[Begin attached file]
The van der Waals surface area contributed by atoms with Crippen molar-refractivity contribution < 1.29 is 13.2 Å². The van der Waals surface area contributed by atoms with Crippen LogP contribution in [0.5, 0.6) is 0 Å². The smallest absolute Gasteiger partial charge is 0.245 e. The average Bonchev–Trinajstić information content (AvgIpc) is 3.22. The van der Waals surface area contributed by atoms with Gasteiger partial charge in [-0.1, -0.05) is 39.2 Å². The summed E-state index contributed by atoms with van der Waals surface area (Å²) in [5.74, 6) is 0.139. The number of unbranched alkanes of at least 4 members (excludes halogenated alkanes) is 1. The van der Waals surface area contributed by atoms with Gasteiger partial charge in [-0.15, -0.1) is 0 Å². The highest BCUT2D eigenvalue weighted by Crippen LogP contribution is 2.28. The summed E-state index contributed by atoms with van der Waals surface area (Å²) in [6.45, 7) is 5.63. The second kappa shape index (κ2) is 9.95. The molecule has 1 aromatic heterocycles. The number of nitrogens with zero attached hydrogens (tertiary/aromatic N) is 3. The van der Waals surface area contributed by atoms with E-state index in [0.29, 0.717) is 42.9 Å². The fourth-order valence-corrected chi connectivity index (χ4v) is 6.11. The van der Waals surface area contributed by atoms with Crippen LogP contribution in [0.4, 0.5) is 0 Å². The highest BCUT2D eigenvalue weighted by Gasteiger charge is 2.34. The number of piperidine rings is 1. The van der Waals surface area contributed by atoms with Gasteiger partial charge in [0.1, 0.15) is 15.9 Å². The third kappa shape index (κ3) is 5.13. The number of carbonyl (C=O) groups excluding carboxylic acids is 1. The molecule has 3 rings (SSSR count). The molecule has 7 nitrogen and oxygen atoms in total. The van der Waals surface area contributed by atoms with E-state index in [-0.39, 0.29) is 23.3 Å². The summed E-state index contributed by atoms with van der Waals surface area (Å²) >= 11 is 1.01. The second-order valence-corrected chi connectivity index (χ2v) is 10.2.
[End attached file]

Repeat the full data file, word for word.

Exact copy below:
The van der Waals surface area contributed by atoms with Crippen molar-refractivity contribution < 1.29 is 13.2 Å². The van der Waals surface area contributed by atoms with Crippen LogP contribution in [0.5, 0.6) is 0 Å². The smallest absolute Gasteiger partial charge is 0.245 e. The average Bonchev–Trinajstić information content (AvgIpc) is 3.22. The van der Waals surface area contributed by atoms with Gasteiger partial charge in [-0.1, -0.05) is 39.2 Å². The summed E-state index contributed by atoms with van der Waals surface area (Å²) in [5.74, 6) is 0.139. The number of unbranched alkanes of at least 4 members (excludes halogenated alkanes) is 1. The van der Waals surface area contributed by atoms with Gasteiger partial charge in [-0.15, -0.1) is 0 Å². The highest BCUT2D eigenvalue weighted by Crippen LogP contribution is 2.28. The summed E-state index contributed by atoms with van der Waals surface area (Å²) in [6.45, 7) is 5.63. The second kappa shape index (κ2) is 9.95. The molecule has 1 aromatic heterocycles. The number of nitrogens with zero attached hydrogens (tertiary/aromatic N) is 3. The van der Waals surface area contributed by atoms with E-state index in [0.29, 0.717) is 42.9 Å². The fourth-order valence-corrected chi connectivity index (χ4v) is 6.11. The van der Waals surface area contributed by atoms with Crippen LogP contribution in [0.4, 0.5) is 0 Å². The highest BCUT2D eigenvalue weighted by Gasteiger charge is 2.34. The number of piperidine rings is 1. The van der Waals surface area contributed by atoms with Gasteiger partial charge in [0.1, 0.15) is 15.9 Å². The third kappa shape index (κ3) is 5.13. The number of carbonyl (C=O) groups excluding carboxylic acids is 1. The molecule has 3 rings (SSSR count). The molecule has 7 nitrogen and oxygen atoms in total. The van der Waals surface area contributed by atoms with E-state index in [-0.39, 0.29) is 23.3 Å². The summed E-state index contributed by atoms with van der Waals surface area (Å²) >= 11 is 1.01. The second-order valence-corrected chi connectivity index (χ2v) is 10.2.